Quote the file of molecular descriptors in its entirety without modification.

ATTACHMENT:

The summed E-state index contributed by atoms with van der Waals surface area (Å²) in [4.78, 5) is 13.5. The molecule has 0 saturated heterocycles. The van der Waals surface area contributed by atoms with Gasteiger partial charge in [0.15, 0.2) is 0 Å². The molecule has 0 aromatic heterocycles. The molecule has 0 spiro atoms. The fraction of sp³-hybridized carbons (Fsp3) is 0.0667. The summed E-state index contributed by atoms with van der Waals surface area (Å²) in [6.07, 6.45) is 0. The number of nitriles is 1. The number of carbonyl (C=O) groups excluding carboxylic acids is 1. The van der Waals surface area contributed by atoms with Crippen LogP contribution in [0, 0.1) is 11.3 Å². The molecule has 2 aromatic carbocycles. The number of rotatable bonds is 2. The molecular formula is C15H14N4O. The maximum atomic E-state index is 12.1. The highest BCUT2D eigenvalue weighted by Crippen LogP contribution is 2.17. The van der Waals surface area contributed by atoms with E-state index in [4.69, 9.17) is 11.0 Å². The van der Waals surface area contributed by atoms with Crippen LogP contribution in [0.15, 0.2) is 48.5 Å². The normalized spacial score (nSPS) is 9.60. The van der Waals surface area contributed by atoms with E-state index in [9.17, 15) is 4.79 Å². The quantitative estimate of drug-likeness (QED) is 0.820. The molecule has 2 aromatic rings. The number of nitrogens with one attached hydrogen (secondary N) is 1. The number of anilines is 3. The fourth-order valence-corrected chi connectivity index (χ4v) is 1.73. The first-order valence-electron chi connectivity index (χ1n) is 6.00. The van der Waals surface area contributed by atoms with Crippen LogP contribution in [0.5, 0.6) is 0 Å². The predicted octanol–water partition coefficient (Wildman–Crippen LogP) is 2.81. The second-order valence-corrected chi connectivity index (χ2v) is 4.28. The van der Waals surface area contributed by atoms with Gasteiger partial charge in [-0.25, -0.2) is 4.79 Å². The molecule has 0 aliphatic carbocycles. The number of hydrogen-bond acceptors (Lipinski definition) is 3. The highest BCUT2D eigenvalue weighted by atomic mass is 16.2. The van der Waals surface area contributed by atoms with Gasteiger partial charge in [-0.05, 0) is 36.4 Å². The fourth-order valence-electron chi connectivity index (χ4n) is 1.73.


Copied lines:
The summed E-state index contributed by atoms with van der Waals surface area (Å²) in [4.78, 5) is 13.5. The molecule has 0 saturated heterocycles. The van der Waals surface area contributed by atoms with Gasteiger partial charge in [0.15, 0.2) is 0 Å². The molecule has 0 aromatic heterocycles. The molecule has 0 spiro atoms. The fraction of sp³-hybridized carbons (Fsp3) is 0.0667. The summed E-state index contributed by atoms with van der Waals surface area (Å²) in [6.07, 6.45) is 0. The number of nitriles is 1. The number of carbonyl (C=O) groups excluding carboxylic acids is 1. The van der Waals surface area contributed by atoms with Crippen LogP contribution in [0, 0.1) is 11.3 Å². The molecule has 2 aromatic carbocycles. The number of rotatable bonds is 2. The molecular formula is C15H14N4O. The maximum atomic E-state index is 12.1. The highest BCUT2D eigenvalue weighted by Crippen LogP contribution is 2.17. The van der Waals surface area contributed by atoms with E-state index in [4.69, 9.17) is 11.0 Å². The van der Waals surface area contributed by atoms with Crippen LogP contribution in [0.15, 0.2) is 48.5 Å². The normalized spacial score (nSPS) is 9.60. The van der Waals surface area contributed by atoms with E-state index in [9.17, 15) is 4.79 Å². The quantitative estimate of drug-likeness (QED) is 0.820. The molecule has 2 aromatic rings. The number of nitrogens with one attached hydrogen (secondary N) is 1. The number of anilines is 3. The fourth-order valence-corrected chi connectivity index (χ4v) is 1.73. The first-order valence-electron chi connectivity index (χ1n) is 6.00. The van der Waals surface area contributed by atoms with Crippen LogP contribution in [0.5, 0.6) is 0 Å². The predicted octanol–water partition coefficient (Wildman–Crippen LogP) is 2.81. The second-order valence-corrected chi connectivity index (χ2v) is 4.28. The van der Waals surface area contributed by atoms with Gasteiger partial charge in [-0.25, -0.2) is 4.79 Å². The molecule has 0 aliphatic carbocycles. The number of hydrogen-bond acceptors (Lipinski definition) is 3. The highest BCUT2D eigenvalue weighted by atomic mass is 16.2. The van der Waals surface area contributed by atoms with Gasteiger partial charge in [-0.05, 0) is 36.4 Å². The fourth-order valence-electron chi connectivity index (χ4n) is 1.73.